The apparent simplicity of the A/B Test concept, the ease and speed of implementation and the surprising results of the most well-known success stories can make us execute them many times without stopping to think about the decisions and conditions that will define the course of the tests.
And this can lead to a failure of results and frustration to continue using this tool.
However, if we know in detail the scope and capacity of the A/B Tests, the decisions we must make during the preparatory phase prior to their execution and the relevant considerations for analyzing their results, we will increase their chances of success.
Without forgetting that negative results can also be used to draw lessons for the future.
In this article, we will review the most important concepts of the A/B Tests in a context that facilitates their comprehension and scope, and we will also look at what we must take into account in order to carry them out successfully.
Finally, we will discuss a case study on how to implement them with Google Analytics in a content manager as popular as WordPress.
Defining the problem: How to increase conversions?
Imagine that you have a Landing Page with an average of 10,000 monthly visits and a conversion rate of 1%, that is to say, 100 users complete an action that marks a goal in your project.
Without going into assessing whether these are good or bad values (which would be the subject of debate for another forum), how could you double the number of conversions?
In other words, we focus on an intermediate step in the sales funnel:
Conversions as part of the sales funnel
The first, perhaps obvious, solution we usually think of is to increase the number of visits: the more visits, the more conversions’ seems a reasonable statement.
However, this solution is based on the following two assumptions:
- That the conversion rate is unchanged. Since we do not change the Landing Page, we tend to think that the conversion rate will not change significantly either.
- That the proportion of qualified visitors, within the increase in visits we have received, will maintain a similar proportion to what we have had before.
The harsh reality is that we have no way of ensuring that these factors remain more or less constant.
In other words, even if we manage to double the number of visits, it is likely that the increase in the percentage of qualified visits and the impact on the conversion rate will be lower, so that in the end we will not achieve the desired effect of doubling the total number of conversions.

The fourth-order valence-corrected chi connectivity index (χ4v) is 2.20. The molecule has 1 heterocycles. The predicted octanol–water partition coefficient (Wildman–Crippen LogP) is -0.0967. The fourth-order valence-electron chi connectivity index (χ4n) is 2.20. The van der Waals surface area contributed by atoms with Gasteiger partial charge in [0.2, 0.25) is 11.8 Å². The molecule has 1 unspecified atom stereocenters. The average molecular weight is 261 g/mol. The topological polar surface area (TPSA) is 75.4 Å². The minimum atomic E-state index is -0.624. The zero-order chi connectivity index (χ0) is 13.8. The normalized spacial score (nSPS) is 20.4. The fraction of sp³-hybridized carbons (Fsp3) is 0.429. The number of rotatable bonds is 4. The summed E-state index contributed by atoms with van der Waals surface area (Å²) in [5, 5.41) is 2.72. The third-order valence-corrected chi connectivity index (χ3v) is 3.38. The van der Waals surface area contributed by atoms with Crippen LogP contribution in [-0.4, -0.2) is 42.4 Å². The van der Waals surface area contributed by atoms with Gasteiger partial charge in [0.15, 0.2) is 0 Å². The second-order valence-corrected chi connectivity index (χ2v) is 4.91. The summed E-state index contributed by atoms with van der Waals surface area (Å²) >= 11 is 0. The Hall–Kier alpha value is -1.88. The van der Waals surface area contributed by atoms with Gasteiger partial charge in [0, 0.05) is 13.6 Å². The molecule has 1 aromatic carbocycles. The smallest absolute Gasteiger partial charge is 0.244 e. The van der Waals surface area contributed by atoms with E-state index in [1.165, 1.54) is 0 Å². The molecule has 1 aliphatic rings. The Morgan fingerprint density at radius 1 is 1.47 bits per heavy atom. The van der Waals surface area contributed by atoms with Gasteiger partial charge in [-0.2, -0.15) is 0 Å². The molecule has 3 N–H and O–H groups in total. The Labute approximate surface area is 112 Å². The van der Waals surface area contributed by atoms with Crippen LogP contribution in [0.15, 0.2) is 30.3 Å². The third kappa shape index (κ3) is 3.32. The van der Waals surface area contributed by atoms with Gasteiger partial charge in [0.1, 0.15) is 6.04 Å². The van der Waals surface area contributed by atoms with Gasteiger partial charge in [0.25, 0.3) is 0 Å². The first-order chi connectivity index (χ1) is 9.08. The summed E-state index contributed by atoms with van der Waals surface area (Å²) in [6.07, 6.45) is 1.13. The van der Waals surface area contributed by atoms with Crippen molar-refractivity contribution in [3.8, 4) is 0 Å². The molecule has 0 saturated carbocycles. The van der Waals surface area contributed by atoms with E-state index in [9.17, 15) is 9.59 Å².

Even assuming that we manage to keep the conversion rate and the proportion of qualified visitors constant, in order to double the number of monthly visits we will have to develop and launch promotion and dissemination campaigns for our website.
However, implementing these campaigns has costs associated with how we do them:
- Organic positioning campaigns (SEO), which require continuous monitoring and dedication over time and whose results may take several months to become apparent.
- SEM (AdWords) campaigns, which require an economic investment during the duration of the campaign and although their results can already be observed from the beginning of the campaign, they only persist as long as this investment is maintained.
Duplicating visits does not guarantee double conversions and, in addition, may require a significant investment, either in time or money.
Let us now look at the other leg of the equation and ask ourselves the following question: what if, instead of increasing the number of visits, we try to increase the conversion rate?
Identifying what can increase the conversion rate
In the scenario we had imagined at the beginning, with 10,000 hits and a 1% conversion rate, we looked at the possibility of doubling the number of hits to double the total conversions, but we saw that we had some drawbacks.
We have another possibility to double the number of conversions if, instead of the number of visits, we focus on doubling the conversion rate.
As soon as you search the Internet, you’ll find hundreds of tips and tricks for designing Landing Pages that increase the conversion rate.
However, can we be sure that these techniques are really effective for our website and how much benefit they can bring us?
I am not questioning the effectiveness of these techniques, nothing further from my mind, but we must not forget that there are no universal solutions’ and that, within the general guidelines that these recommendations set out, there are also multiple factors that affect the extent to which they are effective.
We can take as a reference the market niche in which we are located or the profile of our target audience, to name a few.
As a first approximation to address our problem, we could think about modifying our Landing Page by introducing some of these techniques or recommendations and wait to see what happens.
However, this option has several drawbacks:
- Most of the time, these recommendations are not specific in their description.